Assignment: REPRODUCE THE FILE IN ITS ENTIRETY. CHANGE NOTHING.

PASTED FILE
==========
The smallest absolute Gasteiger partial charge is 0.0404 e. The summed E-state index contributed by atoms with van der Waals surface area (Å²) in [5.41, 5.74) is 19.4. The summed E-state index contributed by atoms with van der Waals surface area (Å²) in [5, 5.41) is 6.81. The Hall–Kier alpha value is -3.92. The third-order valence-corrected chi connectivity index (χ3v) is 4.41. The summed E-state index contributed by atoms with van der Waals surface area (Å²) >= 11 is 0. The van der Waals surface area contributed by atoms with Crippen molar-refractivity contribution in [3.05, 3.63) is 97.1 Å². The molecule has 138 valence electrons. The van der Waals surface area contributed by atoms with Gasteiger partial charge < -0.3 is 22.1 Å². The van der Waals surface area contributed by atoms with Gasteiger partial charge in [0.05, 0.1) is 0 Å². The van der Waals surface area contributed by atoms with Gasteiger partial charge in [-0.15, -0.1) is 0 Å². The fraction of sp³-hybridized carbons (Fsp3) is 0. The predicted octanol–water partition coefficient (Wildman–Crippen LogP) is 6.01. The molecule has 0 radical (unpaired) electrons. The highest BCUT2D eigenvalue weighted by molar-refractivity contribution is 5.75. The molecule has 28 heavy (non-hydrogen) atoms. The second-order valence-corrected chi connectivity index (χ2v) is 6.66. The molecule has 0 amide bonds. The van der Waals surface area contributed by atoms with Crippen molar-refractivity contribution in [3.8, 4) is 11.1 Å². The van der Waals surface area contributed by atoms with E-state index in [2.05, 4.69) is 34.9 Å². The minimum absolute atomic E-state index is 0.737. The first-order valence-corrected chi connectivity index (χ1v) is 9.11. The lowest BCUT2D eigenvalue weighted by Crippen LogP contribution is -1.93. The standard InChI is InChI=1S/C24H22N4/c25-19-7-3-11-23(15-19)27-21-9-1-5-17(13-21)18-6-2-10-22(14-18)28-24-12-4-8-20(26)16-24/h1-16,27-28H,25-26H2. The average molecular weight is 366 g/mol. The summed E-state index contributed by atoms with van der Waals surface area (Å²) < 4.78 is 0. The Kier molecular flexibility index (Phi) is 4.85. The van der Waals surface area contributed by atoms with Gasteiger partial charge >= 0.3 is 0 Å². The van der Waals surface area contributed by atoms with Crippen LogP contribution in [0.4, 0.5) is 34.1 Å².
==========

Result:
The smallest absolute Gasteiger partial charge is 0.0404 e. The summed E-state index contributed by atoms with van der Waals surface area (Å²) in [5.41, 5.74) is 19.4. The summed E-state index contributed by atoms with van der Waals surface area (Å²) in [5, 5.41) is 6.81. The Hall–Kier alpha value is -3.92. The third-order valence-corrected chi connectivity index (χ3v) is 4.41. The summed E-state index contributed by atoms with van der Waals surface area (Å²) >= 11 is 0. The van der Waals surface area contributed by atoms with Crippen molar-refractivity contribution in [3.05, 3.63) is 97.1 Å². The molecule has 138 valence electrons. The van der Waals surface area contributed by atoms with Gasteiger partial charge < -0.3 is 22.1 Å². The van der Waals surface area contributed by atoms with Gasteiger partial charge in [0.05, 0.1) is 0 Å². The van der Waals surface area contributed by atoms with Gasteiger partial charge in [-0.15, -0.1) is 0 Å². The fraction of sp³-hybridized carbons (Fsp3) is 0. The predicted octanol–water partition coefficient (Wildman–Crippen LogP) is 6.01. The molecule has 0 radical (unpaired) electrons. The highest BCUT2D eigenvalue weighted by molar-refractivity contribution is 5.75. The molecule has 28 heavy (non-hydrogen) atoms. The second-order valence-corrected chi connectivity index (χ2v) is 6.66. The molecule has 0 amide bonds. The van der Waals surface area contributed by atoms with Crippen molar-refractivity contribution in [3.8, 4) is 11.1 Å². The van der Waals surface area contributed by atoms with E-state index in [2.05, 4.69) is 34.9 Å². The minimum absolute atomic E-state index is 0.737. The first-order valence-corrected chi connectivity index (χ1v) is 9.11. The lowest BCUT2D eigenvalue weighted by Crippen LogP contribution is -1.93. The standard InChI is InChI=1S/C24H22N4/c25-19-7-3-11-23(15-19)27-21-9-1-5-17(13-21)18-6-2-10-22(14-18)28-24-12-4-8-20(26)16-24/h1-16,27-28H,25-26H2. The average molecular weight is 366 g/mol. The summed E-state index contributed by atoms with van der Waals surface area (Å²) < 4.78 is 0. The Kier molecular flexibility index (Phi) is 4.85. The van der Waals surface area contributed by atoms with Gasteiger partial charge >= 0.3 is 0 Å². The van der Waals surface area contributed by atoms with Crippen LogP contribution in [0.4, 0.5) is 34.1 Å².